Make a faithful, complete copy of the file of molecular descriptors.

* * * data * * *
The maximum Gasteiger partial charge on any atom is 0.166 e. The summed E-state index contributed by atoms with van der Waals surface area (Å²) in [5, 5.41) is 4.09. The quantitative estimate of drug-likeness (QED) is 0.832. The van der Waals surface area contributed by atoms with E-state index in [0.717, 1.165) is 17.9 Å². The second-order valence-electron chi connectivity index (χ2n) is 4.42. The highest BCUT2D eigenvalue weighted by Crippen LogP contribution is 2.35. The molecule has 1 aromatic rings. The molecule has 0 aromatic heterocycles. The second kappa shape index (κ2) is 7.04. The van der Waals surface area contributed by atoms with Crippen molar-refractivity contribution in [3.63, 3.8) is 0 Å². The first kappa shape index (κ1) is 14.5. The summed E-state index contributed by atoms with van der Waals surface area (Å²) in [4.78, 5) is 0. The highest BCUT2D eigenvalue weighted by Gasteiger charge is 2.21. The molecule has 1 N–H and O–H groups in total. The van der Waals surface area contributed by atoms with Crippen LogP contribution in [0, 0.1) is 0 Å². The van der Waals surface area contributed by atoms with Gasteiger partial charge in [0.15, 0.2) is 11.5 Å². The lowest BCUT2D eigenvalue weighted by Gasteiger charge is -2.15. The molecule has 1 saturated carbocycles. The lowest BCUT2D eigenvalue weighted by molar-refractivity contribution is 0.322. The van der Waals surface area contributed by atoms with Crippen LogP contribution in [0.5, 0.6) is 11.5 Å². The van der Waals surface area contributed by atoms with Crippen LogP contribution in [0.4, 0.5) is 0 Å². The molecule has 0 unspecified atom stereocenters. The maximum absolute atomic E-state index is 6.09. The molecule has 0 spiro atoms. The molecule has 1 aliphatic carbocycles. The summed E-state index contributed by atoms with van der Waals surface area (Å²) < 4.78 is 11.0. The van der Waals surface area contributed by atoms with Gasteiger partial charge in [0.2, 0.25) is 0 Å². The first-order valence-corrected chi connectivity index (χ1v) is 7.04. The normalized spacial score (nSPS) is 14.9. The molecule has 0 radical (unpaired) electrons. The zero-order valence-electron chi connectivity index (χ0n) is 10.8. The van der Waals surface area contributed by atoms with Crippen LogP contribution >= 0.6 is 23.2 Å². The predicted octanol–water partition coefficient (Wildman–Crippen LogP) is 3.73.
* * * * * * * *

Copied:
The maximum Gasteiger partial charge on any atom is 0.166 e. The summed E-state index contributed by atoms with van der Waals surface area (Å²) in [5, 5.41) is 4.09. The quantitative estimate of drug-likeness (QED) is 0.832. The van der Waals surface area contributed by atoms with E-state index in [0.717, 1.165) is 17.9 Å². The second-order valence-electron chi connectivity index (χ2n) is 4.42. The highest BCUT2D eigenvalue weighted by Crippen LogP contribution is 2.35. The molecule has 1 aromatic rings. The molecule has 0 aromatic heterocycles. The second kappa shape index (κ2) is 7.04. The van der Waals surface area contributed by atoms with Crippen molar-refractivity contribution in [3.63, 3.8) is 0 Å². The first kappa shape index (κ1) is 14.5. The summed E-state index contributed by atoms with van der Waals surface area (Å²) in [4.78, 5) is 0. The highest BCUT2D eigenvalue weighted by Gasteiger charge is 2.21. The molecule has 1 N–H and O–H groups in total. The van der Waals surface area contributed by atoms with Crippen LogP contribution in [0, 0.1) is 0 Å². The van der Waals surface area contributed by atoms with Gasteiger partial charge in [0.15, 0.2) is 11.5 Å². The lowest BCUT2D eigenvalue weighted by Gasteiger charge is -2.15. The molecule has 1 saturated carbocycles. The lowest BCUT2D eigenvalue weighted by molar-refractivity contribution is 0.322. The van der Waals surface area contributed by atoms with Crippen LogP contribution in [0.5, 0.6) is 11.5 Å². The van der Waals surface area contributed by atoms with Crippen LogP contribution in [0.4, 0.5) is 0 Å². The molecule has 0 unspecified atom stereocenters. The maximum absolute atomic E-state index is 6.09. The molecule has 0 spiro atoms. The molecule has 1 aliphatic carbocycles. The summed E-state index contributed by atoms with van der Waals surface area (Å²) < 4.78 is 11.0. The van der Waals surface area contributed by atoms with Gasteiger partial charge in [0.2, 0.25) is 0 Å². The first-order valence-corrected chi connectivity index (χ1v) is 7.04. The normalized spacial score (nSPS) is 14.9. The molecule has 0 radical (unpaired) electrons. The zero-order valence-electron chi connectivity index (χ0n) is 10.8. The van der Waals surface area contributed by atoms with Crippen LogP contribution >= 0.6 is 23.2 Å². The predicted octanol–water partition coefficient (Wildman–Crippen LogP) is 3.73.